Stars: ** 1/2
Rating: PG-13 for language, disturbing images and mature themes
Run Time: 1 hour, 46 minutes
Cameron Diaz sheds her ditzy girl image to get serious about life and death in this adaption of Jodi Picoult’s best-selling novel.
Diaz is Sara Fitzgerald, the take-no-prisoners mom of a tenacious teen who’s slowly dying of leukemia. But the focus isn’t on mom nor is it always on the patient herself (Sofia Vassilieva as Kate), an ethereal spirit whose showdown with death has grown her wise beyond her years.
The moral crux is Kate’s younger sister Anna (the ubiquitous Abigail Breslin), a petri-engineered “perfect match” who tires of her role as genetic savior to her big sis and files to become medically emancipated from her desperate parents in order to stop them from donating her kidney.
A sticky ethical dilemma that’s both timely and thought-provoking, though director Nick Cassavetes threatens to dilute its powerful message with conventional miscues – clumsy transitions, weepy background tunes, disjointed flashbacks and the maximum manipulation allowable for a three-hanky weeper.
While Anna battles for the rights to her own body with the help of ambulance chasing attorney cum TV huckster Campbell Alexander (Alec Baldwin) Diaz fights the good fight for Kate, never saying die (literally) while insisting on procedure after procedure that will ultimately save her daughter’s life. All at the expense of Anna, her dyslexic brother and resilient firefighting hubby Brian (Jason Patric).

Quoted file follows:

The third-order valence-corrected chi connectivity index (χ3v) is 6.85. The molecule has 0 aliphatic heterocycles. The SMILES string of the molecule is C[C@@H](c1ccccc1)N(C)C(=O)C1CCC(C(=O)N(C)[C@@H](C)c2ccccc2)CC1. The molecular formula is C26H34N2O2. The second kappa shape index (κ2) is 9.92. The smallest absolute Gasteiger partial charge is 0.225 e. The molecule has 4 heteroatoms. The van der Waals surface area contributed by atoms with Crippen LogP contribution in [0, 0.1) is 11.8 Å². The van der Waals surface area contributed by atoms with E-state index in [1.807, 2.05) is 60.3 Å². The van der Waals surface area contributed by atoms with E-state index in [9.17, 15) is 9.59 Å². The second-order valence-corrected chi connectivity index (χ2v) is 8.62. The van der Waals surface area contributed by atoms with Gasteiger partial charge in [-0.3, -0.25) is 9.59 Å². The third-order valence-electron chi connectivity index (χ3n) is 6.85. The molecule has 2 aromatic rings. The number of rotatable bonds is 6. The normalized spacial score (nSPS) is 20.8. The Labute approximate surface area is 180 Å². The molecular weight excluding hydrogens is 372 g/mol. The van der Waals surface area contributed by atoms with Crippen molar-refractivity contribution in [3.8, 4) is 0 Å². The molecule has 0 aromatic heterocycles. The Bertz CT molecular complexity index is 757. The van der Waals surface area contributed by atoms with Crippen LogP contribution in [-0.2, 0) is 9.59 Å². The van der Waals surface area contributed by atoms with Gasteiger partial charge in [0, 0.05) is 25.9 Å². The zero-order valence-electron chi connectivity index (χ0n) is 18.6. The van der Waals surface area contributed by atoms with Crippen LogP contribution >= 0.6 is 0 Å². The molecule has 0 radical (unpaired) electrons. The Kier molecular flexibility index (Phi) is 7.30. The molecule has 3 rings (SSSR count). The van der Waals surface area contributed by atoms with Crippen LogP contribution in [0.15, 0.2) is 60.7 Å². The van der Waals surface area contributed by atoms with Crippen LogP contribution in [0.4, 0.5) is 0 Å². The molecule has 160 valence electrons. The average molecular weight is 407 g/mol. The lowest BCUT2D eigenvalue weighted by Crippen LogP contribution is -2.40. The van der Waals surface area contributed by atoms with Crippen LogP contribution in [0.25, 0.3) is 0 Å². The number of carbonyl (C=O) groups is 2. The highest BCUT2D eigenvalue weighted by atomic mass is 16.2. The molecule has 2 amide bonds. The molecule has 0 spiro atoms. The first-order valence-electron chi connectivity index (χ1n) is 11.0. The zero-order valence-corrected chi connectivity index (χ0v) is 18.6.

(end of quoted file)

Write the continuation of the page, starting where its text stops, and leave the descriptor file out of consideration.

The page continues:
It’s hard to turn a hard heart towards a youngster dying of cancer and there are sweet moments that play it right – in particular Kate’s first kiss with dreamy fellow patient Taylor Ambrose (Thomas Dekker). Structure is awkward to a fault, never settling on a comfortable thematic pattern.
Diaz is the real deal though she tries too hard to show it. Breslin is the consummate pro – lending poignant credibility to a persistent 11-year old who refuses to be used for spare parts -- and Joan Cusack is flat-out excellent as a conflicted judge who feels for both sides. Vassilieva has the hardest row to hoe as the emotional nucleus of a family at climatic crossroads and she works it.
Monotonous voice-overs attempt to explain and maintain a linear storyline but fails. By turns shameless and provocative, “Keeper” is a mawkish yet worthy enough addition to the summer line-up.